AUBURN – Alexander Vazsonyi of the College of Human Sciences at Auburn University has been awarded a Fulbright Distinguished Chair in the Czech Republic for this fall.
A professor in the Department of Human Development and Family Studies at Auburn, Vazsonyi will hold the Distinguished Chair in Social Studies at Masaryk University, the second largest university in the Czech Republic.
Fulbright Distinguished Chairs are the most prestigious appointment awarded by the United States Department of State. Of approximately 800 Fulbright grants annually, only 40 are for Fulbright Distinguished Chairs at 22 universities around the world. A presidentially appointed 12-member board selects faculty for the chairs, which are reserved for “eminent scholars with substantial experience and publications in their respective fields.” Of the 40 Fulbright Distinguished Chairs, only 13 are designated for the social sciences.
“The Fulbright Distinguished Scholar Chair recognizes a limited number of scholars whose work has global significance, and Dr. Vazsonyi certainly is a faculty member of that stature,” said Auburn Provost Mary Ellen Mazey. “He has a distinguished record of teaching, research and service at Auburn University that helps connect Alabama to the world and will have a tremendous long-term impact on his students.”
The Michigan native has established an international reputation for his research and teaching concerning adolescent development and behavior, as well as studies in related academic disciplines. His studies of youth across cultures, across ethnic and racial groups and across economic groups have highlighted many similarities among teens around the globe.
An Auburn faculty member since 1996, Vazsonyi has been widely published in the field of human development and is editor-in-chief of the Journal of Early Adolescence, one of the leading journals for scholars of early adolescent development, as well as practitioners in related professions. Also, he has authored or co-authored more than 80 major publications on human development since 1994, including the Cambridge Handbook of Violent Behavior and Aggression.
“Dr. Vazsonyi is an eminent scholar whose cross-cultural and intracultural research has had a major impact on the field of adolescent development,” said June Henton, dean of the College of Human Sciences. “The prestige that comes with receiving a Fulbright Distinguished Chair Award is well deserved recognition of his commitment to intellectual rigor and reflects the outstanding contributions he is making to the College of Human Sciences and to Auburn University.”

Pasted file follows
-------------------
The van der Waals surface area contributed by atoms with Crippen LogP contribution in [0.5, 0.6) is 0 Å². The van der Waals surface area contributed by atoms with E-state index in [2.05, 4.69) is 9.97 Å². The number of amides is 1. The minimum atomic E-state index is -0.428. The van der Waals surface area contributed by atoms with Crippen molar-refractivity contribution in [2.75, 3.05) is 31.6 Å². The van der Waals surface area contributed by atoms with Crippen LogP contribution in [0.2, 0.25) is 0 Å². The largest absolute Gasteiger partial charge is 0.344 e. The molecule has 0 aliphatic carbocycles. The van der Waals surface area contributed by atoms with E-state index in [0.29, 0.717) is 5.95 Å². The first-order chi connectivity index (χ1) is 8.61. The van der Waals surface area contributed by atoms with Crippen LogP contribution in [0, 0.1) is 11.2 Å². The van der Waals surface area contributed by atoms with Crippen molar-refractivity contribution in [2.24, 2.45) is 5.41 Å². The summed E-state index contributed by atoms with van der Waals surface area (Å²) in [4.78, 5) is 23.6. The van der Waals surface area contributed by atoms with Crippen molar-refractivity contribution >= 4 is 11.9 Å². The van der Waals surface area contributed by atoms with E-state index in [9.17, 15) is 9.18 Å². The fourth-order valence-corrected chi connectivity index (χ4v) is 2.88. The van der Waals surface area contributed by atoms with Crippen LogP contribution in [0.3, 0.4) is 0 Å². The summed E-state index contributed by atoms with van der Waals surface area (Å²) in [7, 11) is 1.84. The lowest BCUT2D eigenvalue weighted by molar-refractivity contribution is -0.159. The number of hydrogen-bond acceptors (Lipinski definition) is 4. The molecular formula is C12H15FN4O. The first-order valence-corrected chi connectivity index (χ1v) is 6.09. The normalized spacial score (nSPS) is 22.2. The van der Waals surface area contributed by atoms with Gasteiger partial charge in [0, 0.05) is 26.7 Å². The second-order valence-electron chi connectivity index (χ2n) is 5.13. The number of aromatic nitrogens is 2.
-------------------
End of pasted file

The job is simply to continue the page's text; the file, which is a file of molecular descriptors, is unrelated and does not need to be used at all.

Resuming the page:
Masaryk University, with more than 42,000 students and widely recognized for its research programs, is located in the city of Brno, in the southern part of the country, near the Czech border with Austria and Slovakia. There, Vazsonyi will serve as a lecturer, mentor doctoral students, collaborate with Czech scholars and collect data on Czech and Roma youth for further studies of adolescent development and behavior.
“I am interested in how adolescents develop across different cultures,” he said. “Data from the Czech Republic will be another step in the process, and I am also looking forward to the opportunity to meet and share ideas with colleagues, students and the people there.”
Vazsonyi said the data for the countries studied so far reveal more commonalities than differences in development, attitudes and behaviors among adolescents on three continents. While many apparent differences exist among youth across cultures, most that have been identified so far are of a surface variety that, when peeled away, reveal similar concerns and core behaviors among youth around the world.
This is the second and higher-ranking of two Fulbright appointments for Vazsonyi, who was a Fulbright Senior Scholar in the Central Balkan republic of Slovenia in 2004. Since that experience, Vazsonyi has continued to work with Slovenian colleagues on cross-cultural research. Also, a Slovenian doctoral student who came to Auburn to work with Vazsonyi is now an assistant professor in his home country.
“One of the great things about the Fulbright experience is that we build ongoing relationships in the host country,” said Vazsonyi. “I hope there will be more collaborations and exchanges to come out of this experience in the Czech Republic, as well. There is much we can learn from and teach each other.”
(Written by Roy Summerford.)